On this web, Im assuming the material connecing the the rods together in the web is the solid conductor wire? Is it supposed to be electrically common with the rods? If so, should it be stripped ? Will 10ga suffice or should another size be used?

On the inside of the tube Im assuming is where the RG6 goes, what does it need to connect to & what is the best way to connect it?

With the element director, it doesnt seem as though any of these rods are electrically connected to anything (at least as of yet), is there any reason some clever machining couldent be used to make these elements foldable for transport purposes?


Darby said...

Is this thread ever going to be completed?

Anonymous said...

Steve, I tried to use the 4 1/2 " length on the 1/2" boom pieces. They need to be very close to 5" in length in order to meet the 5" spacing requirement for the director elements. Using 4 1/2 " will not provide the rigidity needed for overall boom integrity. Using the 5" spacing between elements, makes the overall boom requirement of 32" difficult to meet. Also some of your pre construction photos show 6 directors and the actual boom shows seven. Waiting for more info on matching section.

Anonymous said...

Great plans. Would sure love to se the rest for the reflector and driven elements with the CP cabling/phasing line info.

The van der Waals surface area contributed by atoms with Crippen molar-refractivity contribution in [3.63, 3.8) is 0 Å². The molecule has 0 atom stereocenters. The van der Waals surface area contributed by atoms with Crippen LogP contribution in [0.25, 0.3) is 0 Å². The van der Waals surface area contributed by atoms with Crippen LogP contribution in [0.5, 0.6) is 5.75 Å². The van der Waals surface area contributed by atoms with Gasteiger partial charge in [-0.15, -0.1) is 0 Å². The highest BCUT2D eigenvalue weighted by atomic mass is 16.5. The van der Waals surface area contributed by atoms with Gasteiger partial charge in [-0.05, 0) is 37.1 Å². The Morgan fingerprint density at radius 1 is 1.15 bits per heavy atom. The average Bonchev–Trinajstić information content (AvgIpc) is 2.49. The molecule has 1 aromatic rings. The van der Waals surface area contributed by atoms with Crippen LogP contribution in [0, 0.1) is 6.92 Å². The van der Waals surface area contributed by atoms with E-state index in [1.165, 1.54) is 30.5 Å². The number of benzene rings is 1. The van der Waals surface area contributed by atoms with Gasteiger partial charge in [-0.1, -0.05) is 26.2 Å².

Unknown said...

Hi steve Douglass

Thank you very for posting this antenna how-to; I love it as I couldn' affort to buy one with ebay...

Anonymous said...

Please, please, please finish this tutorial I have been waiting patiently for at least a year checking back every few months and nothing :(

Anonymous said...

Steve, I too have been waiting for the conclusion to your sat antenna construction article. Please finish the article and make a LOT of us very happy!! We are eagerly waiting to be able to finish our antenna.
Thank you very much!!

DaveD1966 said...

Please, Please, Please Steve can we have the conclusion to this design?
My SDR is screaming out at me to make one for it.

Deryl King said...

Is there not a 4-2?
Love the work...want to build this-but I need the completed plans!



Nate Christopherson said...

Love this idea, want to build one. Was this tutorial ever completed?

Neil2424 said...

was the full complete plans ever posted
love to add this to my array

paradox infinity said...

Just started with the sdr systems....love at first sight. Need to know which is the best overall full spectrum antenna. Have nothing but free time and I learn very fast. Any suggestions are appreciated.